Writing And Acting Soar In Solemn 'I'll Fly Away'

October 07, 1991|By David Zurawik | David Zurawik,Sun Television Critic

NBC has saved its best new drama for last. "I'll Fly Away," which premieres at 9 tonight on WMAR-TV (Channel 2), is so thick with fine writing, acting, mood and texture that at times it feels more like a feature film or a novel than a television show.

That doesn't mean, though, that "I'll Fly Away" is flat-out terrific. Feeling like a novel or a feature film can be both blessing and curse for a weekly show trying to make it with TV viewers. And the curse could be enough to keep this drama from finding and holding an audience.

Sam Waterston stars here as Forrest Bedford, a sensitive and principled prosecuting attorney living in a small Southern town at the start of the civil rights era in the late '50s. (Comparisons to "To Kill a Mockingbird" are inevitable and appear to be the intent of creators Joshua Brand and John Falsey, who also brought us "St. Elsewhere" and "Northern Exposure").

Regina Taylor co-stars as Lilly Harper, the black housekeeper he hires to help him with his three children. Bedford's wife is in a hospital after suffering a nervous breakdown, and the youngest of his children, 6-year-old John Morgan (John Aaron Bennett), is having an especially hard time adjusting to both his mother's illness and the retirement of the housekeeper who preceded Harper.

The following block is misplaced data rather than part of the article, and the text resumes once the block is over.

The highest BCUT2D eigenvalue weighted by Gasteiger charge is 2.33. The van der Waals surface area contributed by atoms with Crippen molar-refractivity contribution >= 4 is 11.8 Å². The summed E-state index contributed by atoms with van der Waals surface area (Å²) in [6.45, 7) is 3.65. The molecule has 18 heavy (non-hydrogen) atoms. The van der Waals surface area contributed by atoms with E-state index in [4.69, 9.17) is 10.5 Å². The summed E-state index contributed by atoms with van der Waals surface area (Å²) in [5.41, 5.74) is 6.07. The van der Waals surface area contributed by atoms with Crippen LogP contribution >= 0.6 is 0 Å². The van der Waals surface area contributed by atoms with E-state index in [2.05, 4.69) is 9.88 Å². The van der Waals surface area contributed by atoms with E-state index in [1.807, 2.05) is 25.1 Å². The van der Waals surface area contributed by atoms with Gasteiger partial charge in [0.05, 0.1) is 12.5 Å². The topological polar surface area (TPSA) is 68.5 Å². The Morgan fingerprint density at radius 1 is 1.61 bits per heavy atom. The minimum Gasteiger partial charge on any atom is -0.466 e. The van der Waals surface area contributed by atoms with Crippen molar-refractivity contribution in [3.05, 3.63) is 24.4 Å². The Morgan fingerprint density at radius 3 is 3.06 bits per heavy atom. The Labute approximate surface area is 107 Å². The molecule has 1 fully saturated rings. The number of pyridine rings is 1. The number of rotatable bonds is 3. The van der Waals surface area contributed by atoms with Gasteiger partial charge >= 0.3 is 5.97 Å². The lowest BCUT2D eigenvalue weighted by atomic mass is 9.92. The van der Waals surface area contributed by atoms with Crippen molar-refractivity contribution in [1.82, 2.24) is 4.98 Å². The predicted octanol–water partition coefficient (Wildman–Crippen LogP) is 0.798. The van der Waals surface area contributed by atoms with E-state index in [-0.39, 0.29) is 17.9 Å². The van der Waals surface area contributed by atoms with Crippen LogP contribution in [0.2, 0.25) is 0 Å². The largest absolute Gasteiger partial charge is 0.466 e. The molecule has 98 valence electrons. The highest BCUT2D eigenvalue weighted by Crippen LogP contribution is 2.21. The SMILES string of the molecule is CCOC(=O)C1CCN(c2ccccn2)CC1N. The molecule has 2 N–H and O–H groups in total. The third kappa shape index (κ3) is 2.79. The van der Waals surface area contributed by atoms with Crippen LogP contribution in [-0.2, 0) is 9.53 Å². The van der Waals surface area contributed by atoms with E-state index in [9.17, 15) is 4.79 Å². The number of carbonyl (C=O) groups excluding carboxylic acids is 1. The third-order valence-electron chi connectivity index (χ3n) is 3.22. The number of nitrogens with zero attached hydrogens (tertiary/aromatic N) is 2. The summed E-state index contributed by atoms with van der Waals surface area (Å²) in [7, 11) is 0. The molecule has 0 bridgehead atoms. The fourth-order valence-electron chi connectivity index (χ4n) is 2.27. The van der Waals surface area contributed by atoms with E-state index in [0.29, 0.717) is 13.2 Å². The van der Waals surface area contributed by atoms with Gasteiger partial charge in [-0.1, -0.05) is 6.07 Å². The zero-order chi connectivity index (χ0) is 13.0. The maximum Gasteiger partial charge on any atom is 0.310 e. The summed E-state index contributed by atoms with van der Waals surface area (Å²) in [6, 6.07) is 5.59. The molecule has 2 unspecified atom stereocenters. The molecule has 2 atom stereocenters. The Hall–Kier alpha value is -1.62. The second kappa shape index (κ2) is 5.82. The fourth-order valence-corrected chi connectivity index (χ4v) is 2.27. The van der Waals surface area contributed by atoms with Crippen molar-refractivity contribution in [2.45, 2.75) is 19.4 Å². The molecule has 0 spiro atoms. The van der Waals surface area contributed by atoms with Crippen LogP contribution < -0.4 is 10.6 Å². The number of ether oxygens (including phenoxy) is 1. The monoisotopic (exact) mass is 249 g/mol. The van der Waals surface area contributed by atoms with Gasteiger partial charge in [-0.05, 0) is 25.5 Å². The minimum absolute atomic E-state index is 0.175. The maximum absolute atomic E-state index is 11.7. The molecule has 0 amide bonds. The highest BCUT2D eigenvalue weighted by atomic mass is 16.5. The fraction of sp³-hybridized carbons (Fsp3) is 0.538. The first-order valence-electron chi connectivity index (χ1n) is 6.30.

The dramatic juice is in the tension, suspicion, tentativeness and attempts at real communication between Bedford and Harper. They are both struggling with 200 years of racial baggage as they try to relate to one another. Taylor plays her character with anger headed toward rage. That anger lights up her scenes with Bedford, who is all concern and seriousness.

But "I'll Fly Away" loses altitude in the many scenes that don't include Harper, when Bedford's seriousness and the producers' solemn treatment of the civil rights movement make for a somber tone. And because this show moves at the stately pace of an older feature film, such as "To Kill a Mockingbird," rather than the bam-bam of TV, that tone can seem oppressive.

This is a show that comes with a warning. You'll understand the need for it when you see tonight's final scene -- a candlelight vigil by blacks in the courthouse square.

As the camera pans up from allthose points of light, you will probably be deeply moved by the tableau and Harper's words heard in voice-over.

Let your heart go out to the fictional characters, but keep reminding yourself that what you are seeing isn't necessarily the way it was. It's white, Hollywood producers in 1991 telling the history of black people in the 1950s in a television show that's meant to entertain.

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